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was observed to speak to him, and the reverend gentleman, with his papers in his hand, demanded to be shown the authority for his arrest. He said he did not propose to resist, but wished to know by whose orders he was seized. He was told, “We will show you the authority, when we get you where we want you.” He was hurried, Marshal Chase on one side of him, and Officer Tyler on the other, down the stairs, and to a carriage in waiting, in which Deputy Marshal Stevens sat. A large crowd gathered about the carriage, and much

. feeling was exhibited, but no attempt was made to rescue the prisoner. The carriage was driven off, Marshal Chase on the box with the driver, and the prisoner inside with Officers Tyler and Stevens. This was done by special order of the War Department to Marshal Chase, directing him to resist the writ, or, in the event of the prisoner’s discharge, to re-arrest him. Mr. Sawin again applied to Judge Hall for a writ of habeas corpus, which was granted, and served upon the Marshal by Harvey B. Ransom, as the annexed return will show:

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“UNITED STATES OF AMERICA, Northern District of New York, }

“ HARVEY B. Ransom, being duly sworn says: that he is well acquainted with Edward I. Chase, named in annexed copy of writ of habeas corpus. That he served upon said Chase, at the city of Buffalo, on the 23d day of September inst., at or about the hour of five o'clock P.M. of that day, an original writ of habeas corpus, with the original order of allowance, signed by Judge Hall, indorsed thereon, copies of which writ and order are hereto annexed, by delivering the same, at the time and place aforesaid, to said Chase personally. That deponent and said Chase went yesterday afternoon, on same train of cars, to Lockport. Deponent saw, after his arrival, within named Benedict in front of said Chase's office, at Lockport, said Chase, as deponent was informed, being in his office at the time. (Signed)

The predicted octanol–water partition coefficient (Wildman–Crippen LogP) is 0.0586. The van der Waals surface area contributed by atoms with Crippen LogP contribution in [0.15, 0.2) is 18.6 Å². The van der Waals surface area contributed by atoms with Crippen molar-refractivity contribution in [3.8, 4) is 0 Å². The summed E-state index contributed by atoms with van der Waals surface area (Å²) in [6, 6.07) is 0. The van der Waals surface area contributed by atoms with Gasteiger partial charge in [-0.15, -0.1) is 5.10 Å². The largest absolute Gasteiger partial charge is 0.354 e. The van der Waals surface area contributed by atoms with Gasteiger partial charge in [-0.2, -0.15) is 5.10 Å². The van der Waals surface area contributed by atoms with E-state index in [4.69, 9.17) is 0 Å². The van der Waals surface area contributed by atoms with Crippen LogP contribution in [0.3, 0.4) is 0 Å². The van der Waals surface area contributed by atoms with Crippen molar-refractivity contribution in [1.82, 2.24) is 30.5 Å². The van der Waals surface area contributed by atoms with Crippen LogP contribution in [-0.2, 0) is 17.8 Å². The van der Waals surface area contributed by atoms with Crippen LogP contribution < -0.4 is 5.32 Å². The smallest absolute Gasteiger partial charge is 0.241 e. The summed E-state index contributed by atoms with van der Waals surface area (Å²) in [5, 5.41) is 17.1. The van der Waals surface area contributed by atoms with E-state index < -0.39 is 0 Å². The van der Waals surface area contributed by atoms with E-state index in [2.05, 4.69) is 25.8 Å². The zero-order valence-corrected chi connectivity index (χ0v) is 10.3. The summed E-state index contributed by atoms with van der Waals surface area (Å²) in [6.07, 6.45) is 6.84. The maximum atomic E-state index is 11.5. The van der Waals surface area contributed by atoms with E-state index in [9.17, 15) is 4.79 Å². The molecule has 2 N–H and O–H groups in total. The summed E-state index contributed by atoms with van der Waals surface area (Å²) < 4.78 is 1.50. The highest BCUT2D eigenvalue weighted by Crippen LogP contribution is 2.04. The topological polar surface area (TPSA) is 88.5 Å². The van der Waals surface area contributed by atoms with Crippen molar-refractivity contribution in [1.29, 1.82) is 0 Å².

HARVEY B. RAXBOM. “Sworn and subscribed before me, this 24th day of September 1862.

(Signed). 4. P. NICHOLS, U. S. Commissioner.'

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The writ of habeas corpus was made returnable at 10 o'clock A.M., on Thursday, the 25th inst., at the United States Courtroom in Buffalo, at which time United States Marshal Chase made the following return, to wit:

• To The Hon. Nathan K. Hall, District Judge of the United

States for the Northern District of New York: • The annexed writ was delivered to me between five and six o'clock in the afternoon of the 23d day of September last. Before that time, and about noon of that day, Judson D. Benedict, the person named in said writ, bad been arrested by me for disloyal practice, by order of the President of the United States, and put in charge of Daniel G. Tucker, with direction to convey him to the Old Capitol Prison in the city of Washington, and said Tucker immediately left Buffalo with the prisoner for that purpose.

“ Under general orders made by the President, through tho War Department, bearing date the 18th of August, 1862, said Benedict had been, on September 2, 1862, arrested by my deputy, A. G. Stevens, for such disloyal practice, and said deputy was ordered by the War Department to detain him in custody until the further order of said Department. For safe keeping, said Benedict was removed from Fort Porter to the jail of Erie County.

* Afterward, as is said, a writ of habeas corpus, directed to said Stevens and William F. Best, the jailor, was delivered to said jailor. The War Department was informed by said Stevens of the allowance of said writ, and said Stevens was directed by said Department not to regard said writ. But said William F. Best, the jailor, refused to allow me or my deputy, Mr. Stevens, to have any control of the prisoner, or of the writ, and avowed his intention to make return to said writ, and produce the prisoner before your Honor.

"I informed the War Department of such refusal and avowal. In answer, I received an order made by the Secretary of War, saying, in substance : Your deputy, Mr. Stevens, was directed to disregard the writ of habeas corpus. If Stevens or the jailor permits Benedict to be discharged on hc beas corpus, arrest him Again, and convey him to the Old Capitol Prison at Washington'

“The original order was delivered by me to Mr. Tucker, into whose charge I delivered the prisoner, and I have no perfect copy. The above is a substantial copy, and in all essential par. ticulars is correct.

“In pursuance of such order, after said Benedict was, on the 23d inst., discharged from the custody of said Best, and said Benedict had left the United States Court-room, I arrested him, and put him in charge of Mr. Tucker, with the directions above stated.